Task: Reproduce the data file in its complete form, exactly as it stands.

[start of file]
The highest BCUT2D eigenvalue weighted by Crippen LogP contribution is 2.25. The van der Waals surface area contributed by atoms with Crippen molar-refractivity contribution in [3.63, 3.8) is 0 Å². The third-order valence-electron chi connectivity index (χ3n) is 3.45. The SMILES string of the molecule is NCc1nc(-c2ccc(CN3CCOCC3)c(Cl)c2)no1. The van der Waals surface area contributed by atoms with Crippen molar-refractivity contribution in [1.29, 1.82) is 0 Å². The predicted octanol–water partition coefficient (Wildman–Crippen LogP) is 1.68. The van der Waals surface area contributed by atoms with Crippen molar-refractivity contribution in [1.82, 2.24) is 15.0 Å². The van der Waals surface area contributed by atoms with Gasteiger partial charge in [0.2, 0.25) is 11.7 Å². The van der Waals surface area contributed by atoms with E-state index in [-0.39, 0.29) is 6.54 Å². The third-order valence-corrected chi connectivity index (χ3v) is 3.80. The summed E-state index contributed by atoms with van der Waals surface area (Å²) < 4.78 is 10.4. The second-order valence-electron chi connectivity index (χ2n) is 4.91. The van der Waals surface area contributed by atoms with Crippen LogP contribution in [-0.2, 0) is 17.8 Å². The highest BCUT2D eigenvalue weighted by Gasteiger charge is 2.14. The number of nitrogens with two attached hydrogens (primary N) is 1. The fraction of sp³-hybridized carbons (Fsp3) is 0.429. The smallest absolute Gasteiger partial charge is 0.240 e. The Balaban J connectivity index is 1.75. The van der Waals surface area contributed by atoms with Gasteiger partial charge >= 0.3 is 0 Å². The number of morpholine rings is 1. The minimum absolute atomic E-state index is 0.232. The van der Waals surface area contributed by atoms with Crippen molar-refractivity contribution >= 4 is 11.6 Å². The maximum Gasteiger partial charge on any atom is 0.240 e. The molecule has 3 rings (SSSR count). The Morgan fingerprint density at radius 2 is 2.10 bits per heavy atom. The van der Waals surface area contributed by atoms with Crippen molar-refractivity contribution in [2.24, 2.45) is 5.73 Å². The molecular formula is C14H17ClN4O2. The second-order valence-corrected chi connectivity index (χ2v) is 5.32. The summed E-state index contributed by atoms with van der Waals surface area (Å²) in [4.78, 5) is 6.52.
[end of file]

The highest BCUT2D eigenvalue weighted by Crippen LogP contribution is 2.25. The van der Waals surface area contributed by atoms with Crippen molar-refractivity contribution in [3.63, 3.8) is 0 Å². The third-order valence-electron chi connectivity index (χ3n) is 3.45. The SMILES string of the molecule is NCc1nc(-c2ccc(CN3CCOCC3)c(Cl)c2)no1. The van der Waals surface area contributed by atoms with Crippen molar-refractivity contribution in [1.29, 1.82) is 0 Å². The predicted octanol–water partition coefficient (Wildman–Crippen LogP) is 1.68. The van der Waals surface area contributed by atoms with Crippen molar-refractivity contribution in [1.82, 2.24) is 15.0 Å². The van der Waals surface area contributed by atoms with Gasteiger partial charge in [0.2, 0.25) is 11.7 Å². The van der Waals surface area contributed by atoms with E-state index in [-0.39, 0.29) is 6.54 Å². The third-order valence-corrected chi connectivity index (χ3v) is 3.80. The summed E-state index contributed by atoms with van der Waals surface area (Å²) < 4.78 is 10.4. The second-order valence-electron chi connectivity index (χ2n) is 4.91. The van der Waals surface area contributed by atoms with Crippen LogP contribution in [-0.2, 0) is 17.8 Å². The highest BCUT2D eigenvalue weighted by Gasteiger charge is 2.14. The number of nitrogens with two attached hydrogens (primary N) is 1. The fraction of sp³-hybridized carbons (Fsp3) is 0.429. The smallest absolute Gasteiger partial charge is 0.240 e. The Balaban J connectivity index is 1.75. The van der Waals surface area contributed by atoms with Gasteiger partial charge >= 0.3 is 0 Å². The number of morpholine rings is 1. The minimum absolute atomic E-state index is 0.232. The van der Waals surface area contributed by atoms with Crippen molar-refractivity contribution >= 4 is 11.6 Å². The maximum Gasteiger partial charge on any atom is 0.240 e. The molecule has 3 rings (SSSR count). The Morgan fingerprint density at radius 2 is 2.10 bits per heavy atom. The van der Waals surface area contributed by atoms with Crippen molar-refractivity contribution in [2.24, 2.45) is 5.73 Å². The molecular formula is C14H17ClN4O2. The second-order valence-corrected chi connectivity index (χ2v) is 5.32. The summed E-state index contributed by atoms with van der Waals surface area (Å²) in [4.78, 5) is 6.52.